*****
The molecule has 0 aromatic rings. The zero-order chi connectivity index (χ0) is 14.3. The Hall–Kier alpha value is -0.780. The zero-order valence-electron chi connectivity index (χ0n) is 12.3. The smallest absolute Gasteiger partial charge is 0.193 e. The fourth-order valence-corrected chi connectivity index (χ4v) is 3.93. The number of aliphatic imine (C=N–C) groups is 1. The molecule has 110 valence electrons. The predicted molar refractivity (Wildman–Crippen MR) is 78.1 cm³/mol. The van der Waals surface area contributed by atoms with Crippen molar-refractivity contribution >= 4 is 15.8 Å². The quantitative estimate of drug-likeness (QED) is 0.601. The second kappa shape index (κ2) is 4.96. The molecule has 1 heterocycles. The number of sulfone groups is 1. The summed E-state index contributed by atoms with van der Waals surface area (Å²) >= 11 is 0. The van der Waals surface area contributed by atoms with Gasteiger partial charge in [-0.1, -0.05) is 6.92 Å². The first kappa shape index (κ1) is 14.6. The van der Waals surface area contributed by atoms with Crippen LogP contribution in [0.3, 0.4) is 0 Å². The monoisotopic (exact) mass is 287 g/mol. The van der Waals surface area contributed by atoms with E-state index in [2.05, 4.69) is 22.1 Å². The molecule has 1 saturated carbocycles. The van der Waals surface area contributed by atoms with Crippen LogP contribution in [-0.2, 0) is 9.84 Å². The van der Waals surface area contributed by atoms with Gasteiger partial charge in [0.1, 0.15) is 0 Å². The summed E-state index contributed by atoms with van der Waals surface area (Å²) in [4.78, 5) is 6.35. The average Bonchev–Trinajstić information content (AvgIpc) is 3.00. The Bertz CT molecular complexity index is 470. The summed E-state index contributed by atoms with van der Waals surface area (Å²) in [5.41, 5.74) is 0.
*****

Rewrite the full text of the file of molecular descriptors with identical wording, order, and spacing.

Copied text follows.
The molecule has 0 aromatic rings. The zero-order chi connectivity index (χ0) is 14.3. The Hall–Kier alpha value is -0.780. The zero-order valence-electron chi connectivity index (χ0n) is 12.3. The smallest absolute Gasteiger partial charge is 0.193 e. The fourth-order valence-corrected chi connectivity index (χ4v) is 3.93. The number of aliphatic imine (C=N–C) groups is 1. The molecule has 110 valence electrons. The predicted molar refractivity (Wildman–Crippen MR) is 78.1 cm³/mol. The van der Waals surface area contributed by atoms with Crippen molar-refractivity contribution >= 4 is 15.8 Å². The quantitative estimate of drug-likeness (QED) is 0.601. The second kappa shape index (κ2) is 4.96. The molecule has 1 heterocycles. The number of sulfone groups is 1. The summed E-state index contributed by atoms with van der Waals surface area (Å²) >= 11 is 0. The van der Waals surface area contributed by atoms with Gasteiger partial charge in [-0.1, -0.05) is 6.92 Å². The first kappa shape index (κ1) is 14.6. The van der Waals surface area contributed by atoms with Crippen LogP contribution in [0.3, 0.4) is 0 Å². The monoisotopic (exact) mass is 287 g/mol. The van der Waals surface area contributed by atoms with E-state index in [2.05, 4.69) is 22.1 Å². The molecule has 1 saturated carbocycles. The van der Waals surface area contributed by atoms with Crippen LogP contribution in [-0.2, 0) is 9.84 Å². The van der Waals surface area contributed by atoms with Gasteiger partial charge in [0.1, 0.15) is 0 Å². The summed E-state index contributed by atoms with van der Waals surface area (Å²) in [4.78, 5) is 6.35. The average Bonchev–Trinajstić information content (AvgIpc) is 3.00. The Bertz CT molecular complexity index is 470. The summed E-state index contributed by atoms with van der Waals surface area (Å²) in [5.41, 5.74) is 0.